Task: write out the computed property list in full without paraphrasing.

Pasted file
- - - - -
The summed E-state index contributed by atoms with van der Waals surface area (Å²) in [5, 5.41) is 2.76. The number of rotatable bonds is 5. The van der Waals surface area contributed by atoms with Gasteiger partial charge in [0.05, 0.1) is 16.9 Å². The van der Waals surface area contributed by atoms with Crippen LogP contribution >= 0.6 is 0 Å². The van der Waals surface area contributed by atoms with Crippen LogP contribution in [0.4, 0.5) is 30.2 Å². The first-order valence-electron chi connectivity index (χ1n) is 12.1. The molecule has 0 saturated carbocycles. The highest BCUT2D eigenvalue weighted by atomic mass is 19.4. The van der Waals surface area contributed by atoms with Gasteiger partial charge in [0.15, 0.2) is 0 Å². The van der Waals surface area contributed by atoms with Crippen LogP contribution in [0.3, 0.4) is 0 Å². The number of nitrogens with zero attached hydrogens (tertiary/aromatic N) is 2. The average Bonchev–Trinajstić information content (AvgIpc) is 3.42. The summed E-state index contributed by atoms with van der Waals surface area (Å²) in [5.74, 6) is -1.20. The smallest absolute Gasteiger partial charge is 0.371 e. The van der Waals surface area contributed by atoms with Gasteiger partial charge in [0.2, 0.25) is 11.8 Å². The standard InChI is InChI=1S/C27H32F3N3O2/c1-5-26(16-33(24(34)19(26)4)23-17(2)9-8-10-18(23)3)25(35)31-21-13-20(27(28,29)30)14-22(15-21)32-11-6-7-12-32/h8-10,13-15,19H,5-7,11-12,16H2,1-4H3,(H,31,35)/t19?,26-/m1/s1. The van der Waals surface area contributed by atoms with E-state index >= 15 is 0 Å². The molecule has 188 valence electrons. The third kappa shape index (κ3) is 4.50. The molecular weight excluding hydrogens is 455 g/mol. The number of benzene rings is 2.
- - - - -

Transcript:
The summed E-state index contributed by atoms with van der Waals surface area (Å²) in [5, 5.41) is 2.76. The number of rotatable bonds is 5. The van der Waals surface area contributed by atoms with Gasteiger partial charge in [0.05, 0.1) is 16.9 Å². The van der Waals surface area contributed by atoms with Crippen LogP contribution >= 0.6 is 0 Å². The van der Waals surface area contributed by atoms with Crippen LogP contribution in [0.4, 0.5) is 30.2 Å². The first-order valence-electron chi connectivity index (χ1n) is 12.1. The molecule has 0 saturated carbocycles. The highest BCUT2D eigenvalue weighted by atomic mass is 19.4. The van der Waals surface area contributed by atoms with Gasteiger partial charge in [0.15, 0.2) is 0 Å². The van der Waals surface area contributed by atoms with Crippen LogP contribution in [0.3, 0.4) is 0 Å². The number of nitrogens with zero attached hydrogens (tertiary/aromatic N) is 2. The average Bonchev–Trinajstić information content (AvgIpc) is 3.42. The summed E-state index contributed by atoms with van der Waals surface area (Å²) in [5.74, 6) is -1.20. The smallest absolute Gasteiger partial charge is 0.371 e. The van der Waals surface area contributed by atoms with Gasteiger partial charge in [0.2, 0.25) is 11.8 Å². The standard InChI is InChI=1S/C27H32F3N3O2/c1-5-26(16-33(24(34)19(26)4)23-17(2)9-8-10-18(23)3)25(35)31-21-13-20(27(28,29)30)14-22(15-21)32-11-6-7-12-32/h8-10,13-15,19H,5-7,11-12,16H2,1-4H3,(H,31,35)/t19?,26-/m1/s1. The van der Waals surface area contributed by atoms with E-state index >= 15 is 0 Å². The molecule has 188 valence electrons. The third kappa shape index (κ3) is 4.50. The molecular weight excluding hydrogens is 455 g/mol. The number of benzene rings is 2.